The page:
In Iacono v. Frank Frank Contracting Co., 259 N.Y. 377, 182 N.E. 23, suit was brought against the owner of the premises upon which a building was being erected and the general contractor, to recover for the death of Iacono. Frank Frank Contracting Co. was the general contractor for the erection of the building.Summary of this case from Gucciardi v. Chisholm
Argued June 13, 1932
Decided July 19, 1932
Appeal from the Supreme Court, Appellate Division, First Department.
Sidney Weitzer and Bernard G. Barton for appellants. Fred P. Harrington, Manley J. Greenwald and Henry S. Sellin for respondent.
The defendant Thirty-sixth Street and Eighth Avenue Corporation was the owner of premises upon which a twenty-eight story building was being erected. The defendant Frank Frank Corporation, Inc., was the general contractor which had undertaken to construct the building. All the work had been performed, or was in the course of performance, through the agency of subcontractors. While the defendant owner "had possession and control of the premises," and the defendant contractor was represented upon the job by a construction superintendent, nevertheless, neither of the defendants had any laborers upon the premises, or performed any part of the work of construction.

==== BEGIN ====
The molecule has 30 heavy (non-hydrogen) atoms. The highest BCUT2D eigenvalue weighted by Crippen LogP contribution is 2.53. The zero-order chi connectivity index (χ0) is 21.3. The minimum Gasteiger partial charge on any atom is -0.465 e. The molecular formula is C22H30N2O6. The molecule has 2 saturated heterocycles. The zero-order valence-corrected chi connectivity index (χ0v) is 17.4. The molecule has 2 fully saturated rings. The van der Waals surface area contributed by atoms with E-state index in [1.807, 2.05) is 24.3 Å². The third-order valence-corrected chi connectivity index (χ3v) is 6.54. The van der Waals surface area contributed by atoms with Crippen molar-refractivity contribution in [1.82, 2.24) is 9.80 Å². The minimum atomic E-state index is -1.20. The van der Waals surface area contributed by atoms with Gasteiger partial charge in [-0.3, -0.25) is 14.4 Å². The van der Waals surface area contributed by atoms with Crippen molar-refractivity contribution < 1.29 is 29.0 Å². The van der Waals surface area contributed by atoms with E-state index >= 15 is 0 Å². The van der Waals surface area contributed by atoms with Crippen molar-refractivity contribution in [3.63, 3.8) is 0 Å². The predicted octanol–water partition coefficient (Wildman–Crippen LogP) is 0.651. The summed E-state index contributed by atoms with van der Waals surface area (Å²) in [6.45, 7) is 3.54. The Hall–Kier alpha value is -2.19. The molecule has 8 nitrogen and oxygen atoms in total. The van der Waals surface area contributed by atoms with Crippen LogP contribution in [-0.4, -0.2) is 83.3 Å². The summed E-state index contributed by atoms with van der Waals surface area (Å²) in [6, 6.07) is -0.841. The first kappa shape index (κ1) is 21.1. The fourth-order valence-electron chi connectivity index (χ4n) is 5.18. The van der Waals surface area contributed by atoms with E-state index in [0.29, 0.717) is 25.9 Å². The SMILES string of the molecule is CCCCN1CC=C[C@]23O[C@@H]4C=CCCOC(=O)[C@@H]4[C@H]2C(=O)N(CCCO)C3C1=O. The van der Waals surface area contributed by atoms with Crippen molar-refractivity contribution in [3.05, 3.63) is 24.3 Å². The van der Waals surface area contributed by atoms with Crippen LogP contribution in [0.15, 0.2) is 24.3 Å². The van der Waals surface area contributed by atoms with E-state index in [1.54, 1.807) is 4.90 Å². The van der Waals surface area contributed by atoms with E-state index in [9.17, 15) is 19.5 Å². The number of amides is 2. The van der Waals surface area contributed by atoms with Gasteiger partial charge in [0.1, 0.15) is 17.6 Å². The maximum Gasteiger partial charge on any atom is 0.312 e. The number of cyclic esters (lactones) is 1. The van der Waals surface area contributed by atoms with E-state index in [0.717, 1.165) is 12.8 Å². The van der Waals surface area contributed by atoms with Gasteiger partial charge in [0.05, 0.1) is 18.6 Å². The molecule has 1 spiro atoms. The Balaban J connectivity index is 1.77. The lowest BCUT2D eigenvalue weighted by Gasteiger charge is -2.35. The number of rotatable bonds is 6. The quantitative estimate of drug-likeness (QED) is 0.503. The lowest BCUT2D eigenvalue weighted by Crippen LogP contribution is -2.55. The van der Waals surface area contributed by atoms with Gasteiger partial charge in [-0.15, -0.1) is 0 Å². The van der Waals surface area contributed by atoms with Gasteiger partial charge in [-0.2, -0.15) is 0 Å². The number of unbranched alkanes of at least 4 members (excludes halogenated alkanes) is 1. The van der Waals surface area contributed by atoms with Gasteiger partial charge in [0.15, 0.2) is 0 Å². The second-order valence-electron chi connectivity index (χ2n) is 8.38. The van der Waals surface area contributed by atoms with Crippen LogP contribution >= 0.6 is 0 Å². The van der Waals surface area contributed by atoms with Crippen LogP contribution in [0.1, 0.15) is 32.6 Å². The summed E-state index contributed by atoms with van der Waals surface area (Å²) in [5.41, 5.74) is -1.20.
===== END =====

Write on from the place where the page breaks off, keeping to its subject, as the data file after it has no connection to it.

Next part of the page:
A subcontractor, having in charge the construction of the concrete arches and cement floors, had procured the United Hoisting Co., Inc., to install a hod-hoist in the partly-erected building, that it might elevate material to the various floors. After its erection, and after the concrete subcontractor had finished its work, the hoist came into the possession of the plastering subcontractor, A.P. Grassi Bros., Inc. The Grassi Company became lessee of the hoist under a contract which expressly provided: "After installation the entire control and operation of hoists, machinery and appliances connected therewith are under the absolute authority of the lessees." The lessee paid a rental for the hoist which included the wages of the engineer who ran the hoist. The engineer was the servant of the Grassi Company.